Social science is great at making wacky, wonderful claims about the way the world—and the human mind—works. College students walk more slowly after being exposed to words relating to elderly people. Elections are determined by the outcome of college football games. Obesity is contagious, you can have business success by standing in an expansive “power pose,” baseball players with a K in their name are more likely to strike out, and hurricanes with girl names are more dangerous than hurricanes with boy names.

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Andrew Gelman is a professor of statistics and political science at Columbia University. His books include Bayesian Data Analysis and Red State Blue State Rich State Poor State: Why Americans Vote the Way They Do, and he has published research articles in statistics, computer science, political science, economics, sociology, psychology, and other fields.

What do the above claims all have in common? They were published in respected scientific journals, they were publicized in the news media, their publication was contingent on finding a “statistically significant” comparison from small samples. And I don’t think there’s good evidence for any of them.

It turns out that it’s easy for researchers to find significant effects by manipulating data—perhaps not with conscious intent. Outside researchers have tried to replicate some of these studies and failed to come up with the same results, as demonstrated in psychology’s Reproducibility Project. Many pixels have been spilled in the last few years explaining why scientists and citizens shouldn’t believe a lot of published and publicized research.

People have started to come to terms with the fact that a research team, or even an entire subfield of science, can get trapped in a loop of confirmation of noisy findings. That means you can’t take published, peer-reviewed studies for granted. Statistical significance does not mean what most people think it does. And that gives us the luxury to go beyond defining the problem—and start considering solutions.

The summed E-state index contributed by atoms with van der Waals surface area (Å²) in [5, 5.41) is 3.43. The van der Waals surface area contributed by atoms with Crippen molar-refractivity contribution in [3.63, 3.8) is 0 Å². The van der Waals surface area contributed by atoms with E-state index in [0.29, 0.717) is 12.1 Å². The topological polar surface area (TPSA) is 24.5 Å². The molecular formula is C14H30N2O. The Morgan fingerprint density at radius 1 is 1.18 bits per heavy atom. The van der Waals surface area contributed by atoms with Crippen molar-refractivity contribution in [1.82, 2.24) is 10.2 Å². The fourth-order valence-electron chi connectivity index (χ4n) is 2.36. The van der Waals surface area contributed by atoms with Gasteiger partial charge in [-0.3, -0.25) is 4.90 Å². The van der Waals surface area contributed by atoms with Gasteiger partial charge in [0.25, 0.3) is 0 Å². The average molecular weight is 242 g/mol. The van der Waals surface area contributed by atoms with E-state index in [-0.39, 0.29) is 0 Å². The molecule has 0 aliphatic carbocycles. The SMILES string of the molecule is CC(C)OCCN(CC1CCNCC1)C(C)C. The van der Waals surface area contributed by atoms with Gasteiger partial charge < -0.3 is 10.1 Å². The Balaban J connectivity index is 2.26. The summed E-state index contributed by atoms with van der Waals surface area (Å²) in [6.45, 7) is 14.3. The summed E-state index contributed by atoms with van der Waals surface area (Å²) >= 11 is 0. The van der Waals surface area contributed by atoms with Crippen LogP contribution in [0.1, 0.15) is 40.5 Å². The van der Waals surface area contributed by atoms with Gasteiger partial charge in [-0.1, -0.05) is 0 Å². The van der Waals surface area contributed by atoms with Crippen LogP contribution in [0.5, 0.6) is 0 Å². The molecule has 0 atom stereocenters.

Institutional reforms such as post-publication review can help, along with the more prominent publication of replication studies, which typically get ignored in favor of splashier results. But beyond this, researchers need the freedom to fail.

In business, the freedom to fail gives people the freedom to succeed. Limited liability and bankruptcy protection provide a safe place for risk taking, a social safety net allows individual resources to be invested rather than hoarded, and a flexible education system with second and third chances gives students the opportunity to experiment. In contrast, a high-pressure environment with zero tolerance for failure encourages followership and cautious choices.

That’s what the scientific community looks like now. If you go into experimental science, your advisers and tenure committees expect publication after publication, success building upon success. But those expectations are a recipe for only the most trivial of successes. What is presented as bold, outside-the-box thinking often turns out on closer inspection to be nothing but empty theorizing accompanied by data analysis that can find “statistical significance” out of noise.

Often enough, the statistical errors that lead to those trivial successes go unrecognized—unexamined, even, in the interest of keeping publications and careers running. And when they are examined, in the form of a replication attempt, those errors still can go unadmitted. To me, one of the most frustrating aspects of the recent debate over replication is the unwillingness of researchers to admit, when their studies did not replicate, that maybe they’d been in error, that perhaps they’d improperly drawn strong conclusions from noisy data.

Statistics is hard, and there’s no sin in making a mistake. But not admitting a mistake, even after your error has been shown both through statistical analysis and non-replication … well, if you have that attitude, you’re doomed to walking in circles forever.

The true heroes of science are not the technicians who are able to run an experiment on 50 people and squeeze out statistical significance, a book contract, and a TED talk. Rather, they are the people who refuse to take Yes for an answer, who test out their theories on hard problems and are willing to admit failure. You can confidently ride that horse only if you’ve first learned what it means to fall.

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Science Needs to Learn How to Fail So It Can Succeed